In recognition of National Cancer Immunotherapy Month and today’s “White Out Cancer Day,” we celebrate significant advances in immunotherapy and its ability to treat cancer.
The Texas Medical Center is home to one of the leading centers making strides in the field – the Center for Cell and Gene Therapy, a collaborative initiative between Baylor College of Medicine, Texas Children’s Hospital and Houston Methodist Hospital.
Since its inception in 1998, the center has pioneered efforts in studying the safety and efficacy of T cell therapy, which harnesses the immune system and specially modified T cells to attack and destroy cancers of the immune system such as leukemia and lymphoma.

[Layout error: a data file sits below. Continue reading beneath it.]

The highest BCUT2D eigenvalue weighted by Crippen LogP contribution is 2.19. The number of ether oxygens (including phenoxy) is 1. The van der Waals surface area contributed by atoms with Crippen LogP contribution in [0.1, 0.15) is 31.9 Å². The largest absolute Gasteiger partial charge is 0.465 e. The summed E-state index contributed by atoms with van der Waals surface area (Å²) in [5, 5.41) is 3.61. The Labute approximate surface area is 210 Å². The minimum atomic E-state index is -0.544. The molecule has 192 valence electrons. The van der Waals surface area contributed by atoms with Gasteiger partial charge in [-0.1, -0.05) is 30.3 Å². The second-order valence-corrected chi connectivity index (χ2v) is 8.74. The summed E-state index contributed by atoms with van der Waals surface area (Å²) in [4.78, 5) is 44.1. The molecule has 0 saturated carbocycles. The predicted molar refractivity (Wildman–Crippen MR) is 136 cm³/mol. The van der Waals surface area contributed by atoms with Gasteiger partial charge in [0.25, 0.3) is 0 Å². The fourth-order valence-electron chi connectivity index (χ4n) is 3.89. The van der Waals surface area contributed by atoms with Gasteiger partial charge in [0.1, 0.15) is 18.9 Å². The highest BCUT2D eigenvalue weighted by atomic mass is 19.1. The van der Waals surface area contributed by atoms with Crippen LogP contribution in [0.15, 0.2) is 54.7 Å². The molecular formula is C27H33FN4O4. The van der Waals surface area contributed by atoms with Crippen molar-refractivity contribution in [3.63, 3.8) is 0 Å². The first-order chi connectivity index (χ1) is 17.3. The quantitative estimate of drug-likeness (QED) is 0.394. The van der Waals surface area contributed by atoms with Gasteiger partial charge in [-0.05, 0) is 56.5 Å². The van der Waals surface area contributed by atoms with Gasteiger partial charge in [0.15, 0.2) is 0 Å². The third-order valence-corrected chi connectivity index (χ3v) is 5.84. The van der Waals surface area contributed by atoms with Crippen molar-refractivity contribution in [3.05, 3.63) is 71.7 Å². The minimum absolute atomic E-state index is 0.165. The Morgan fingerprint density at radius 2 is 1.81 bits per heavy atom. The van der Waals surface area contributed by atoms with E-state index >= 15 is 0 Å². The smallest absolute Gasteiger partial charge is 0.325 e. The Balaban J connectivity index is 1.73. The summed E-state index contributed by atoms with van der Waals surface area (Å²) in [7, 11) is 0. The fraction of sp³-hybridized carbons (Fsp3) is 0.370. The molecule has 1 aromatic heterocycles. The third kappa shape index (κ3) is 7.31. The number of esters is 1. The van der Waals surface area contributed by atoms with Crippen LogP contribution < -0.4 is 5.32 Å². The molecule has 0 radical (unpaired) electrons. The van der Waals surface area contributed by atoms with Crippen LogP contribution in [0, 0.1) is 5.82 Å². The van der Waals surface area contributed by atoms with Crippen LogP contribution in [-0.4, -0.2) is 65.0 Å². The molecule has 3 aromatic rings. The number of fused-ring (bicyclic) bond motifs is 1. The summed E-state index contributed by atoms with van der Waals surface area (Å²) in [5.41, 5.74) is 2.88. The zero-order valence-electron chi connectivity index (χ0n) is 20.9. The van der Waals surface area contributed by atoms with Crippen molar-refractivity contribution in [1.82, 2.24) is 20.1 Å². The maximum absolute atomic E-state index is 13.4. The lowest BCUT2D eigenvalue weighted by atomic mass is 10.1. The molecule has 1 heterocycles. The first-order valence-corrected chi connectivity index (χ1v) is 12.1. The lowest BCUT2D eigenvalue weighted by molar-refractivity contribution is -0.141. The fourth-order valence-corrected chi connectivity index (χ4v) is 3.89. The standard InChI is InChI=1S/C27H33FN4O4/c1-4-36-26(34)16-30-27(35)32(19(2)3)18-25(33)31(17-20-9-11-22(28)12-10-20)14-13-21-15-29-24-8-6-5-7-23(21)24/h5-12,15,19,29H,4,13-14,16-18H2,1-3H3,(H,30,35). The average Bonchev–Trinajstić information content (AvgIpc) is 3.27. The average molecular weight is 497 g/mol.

In the last year, the center’s research teams published groundbreaking new research in the field, which included:
- Results from a clinical trial showed promise for a new type of immunotherapy for patients with a certain type of sarcoma. The study, published March 2015, was the first time the treatment, developed in the lab, was tested in humans.
- In May 2015, a new study showed a single dose of an otherwise harmless drug could safely control the severe and sometimes lethal side effects associated with haploidentical stem cell transplantation – an often lifesaving treatment for certain types of cancer, including leukemia and lymphoma.
- A study published in the June 2014 issue of Science Translational Medicine boosted the safety and efficacy profile of virus-specific T cells and their ability to protect against the threat of multiple infections at once. Patients who undergo stem cell transplants are at a high risk for developing infections post-transplant due to their immunocompromised state.
-By Glenna Vickers